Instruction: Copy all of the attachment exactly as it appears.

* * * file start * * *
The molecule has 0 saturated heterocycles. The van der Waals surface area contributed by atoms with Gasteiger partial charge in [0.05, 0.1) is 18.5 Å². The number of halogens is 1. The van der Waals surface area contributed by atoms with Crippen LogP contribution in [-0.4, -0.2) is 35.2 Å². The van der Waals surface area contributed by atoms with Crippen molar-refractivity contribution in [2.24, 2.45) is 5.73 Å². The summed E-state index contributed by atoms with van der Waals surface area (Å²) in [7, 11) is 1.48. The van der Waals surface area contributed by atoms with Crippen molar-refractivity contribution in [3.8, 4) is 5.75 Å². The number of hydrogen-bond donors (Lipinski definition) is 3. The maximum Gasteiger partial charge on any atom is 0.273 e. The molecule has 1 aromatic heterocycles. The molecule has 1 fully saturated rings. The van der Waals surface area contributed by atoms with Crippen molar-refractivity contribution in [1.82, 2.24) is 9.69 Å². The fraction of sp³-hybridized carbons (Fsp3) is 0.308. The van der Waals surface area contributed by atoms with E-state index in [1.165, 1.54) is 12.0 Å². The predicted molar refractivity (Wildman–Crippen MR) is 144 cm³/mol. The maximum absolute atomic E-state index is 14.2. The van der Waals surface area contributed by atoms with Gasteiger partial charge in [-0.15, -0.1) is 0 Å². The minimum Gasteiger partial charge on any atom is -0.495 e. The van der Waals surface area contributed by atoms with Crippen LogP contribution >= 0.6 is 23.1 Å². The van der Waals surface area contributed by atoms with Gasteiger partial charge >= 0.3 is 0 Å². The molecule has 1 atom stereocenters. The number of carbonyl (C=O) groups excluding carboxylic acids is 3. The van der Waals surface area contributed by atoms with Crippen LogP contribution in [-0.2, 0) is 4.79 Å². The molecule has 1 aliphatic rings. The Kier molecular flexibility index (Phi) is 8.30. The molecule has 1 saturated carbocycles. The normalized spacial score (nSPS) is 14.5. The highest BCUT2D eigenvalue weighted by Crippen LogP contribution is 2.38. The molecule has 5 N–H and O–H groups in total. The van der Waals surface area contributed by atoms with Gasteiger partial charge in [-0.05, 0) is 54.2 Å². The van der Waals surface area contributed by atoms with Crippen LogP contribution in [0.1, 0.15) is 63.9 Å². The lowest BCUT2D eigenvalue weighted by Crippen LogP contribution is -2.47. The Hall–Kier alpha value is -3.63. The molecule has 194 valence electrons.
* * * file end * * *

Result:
The molecule has 0 saturated heterocycles. The van der Waals surface area contributed by atoms with Gasteiger partial charge in [0.05, 0.1) is 18.5 Å². The number of halogens is 1. The van der Waals surface area contributed by atoms with Crippen LogP contribution in [-0.4, -0.2) is 35.2 Å². The van der Waals surface area contributed by atoms with Crippen molar-refractivity contribution in [2.24, 2.45) is 5.73 Å². The summed E-state index contributed by atoms with van der Waals surface area (Å²) in [7, 11) is 1.48. The van der Waals surface area contributed by atoms with Crippen molar-refractivity contribution in [3.8, 4) is 5.75 Å². The number of hydrogen-bond donors (Lipinski definition) is 3. The maximum Gasteiger partial charge on any atom is 0.273 e. The molecule has 1 aromatic heterocycles. The molecule has 1 fully saturated rings. The van der Waals surface area contributed by atoms with Crippen molar-refractivity contribution in [1.82, 2.24) is 9.69 Å². The fraction of sp³-hybridized carbons (Fsp3) is 0.308. The van der Waals surface area contributed by atoms with E-state index in [1.165, 1.54) is 12.0 Å². The predicted molar refractivity (Wildman–Crippen MR) is 144 cm³/mol. The maximum absolute atomic E-state index is 14.2. The van der Waals surface area contributed by atoms with Gasteiger partial charge in [-0.15, -0.1) is 0 Å². The minimum Gasteiger partial charge on any atom is -0.495 e. The van der Waals surface area contributed by atoms with Crippen LogP contribution >= 0.6 is 23.1 Å². The van der Waals surface area contributed by atoms with Gasteiger partial charge >= 0.3 is 0 Å². The molecule has 1 atom stereocenters. The number of carbonyl (C=O) groups excluding carboxylic acids is 3. The van der Waals surface area contributed by atoms with Crippen LogP contribution in [-0.2, 0) is 4.79 Å². The molecule has 1 aliphatic rings. The Kier molecular flexibility index (Phi) is 8.30. The molecule has 1 saturated carbocycles. The normalized spacial score (nSPS) is 14.5. The highest BCUT2D eigenvalue weighted by Crippen LogP contribution is 2.38. The molecule has 5 N–H and O–H groups in total. The van der Waals surface area contributed by atoms with Gasteiger partial charge in [-0.05, 0) is 54.2 Å². The van der Waals surface area contributed by atoms with Crippen LogP contribution in [0.1, 0.15) is 63.9 Å². The lowest BCUT2D eigenvalue weighted by Crippen LogP contribution is -2.47. The Hall–Kier alpha value is -3.63. The molecule has 194 valence electrons.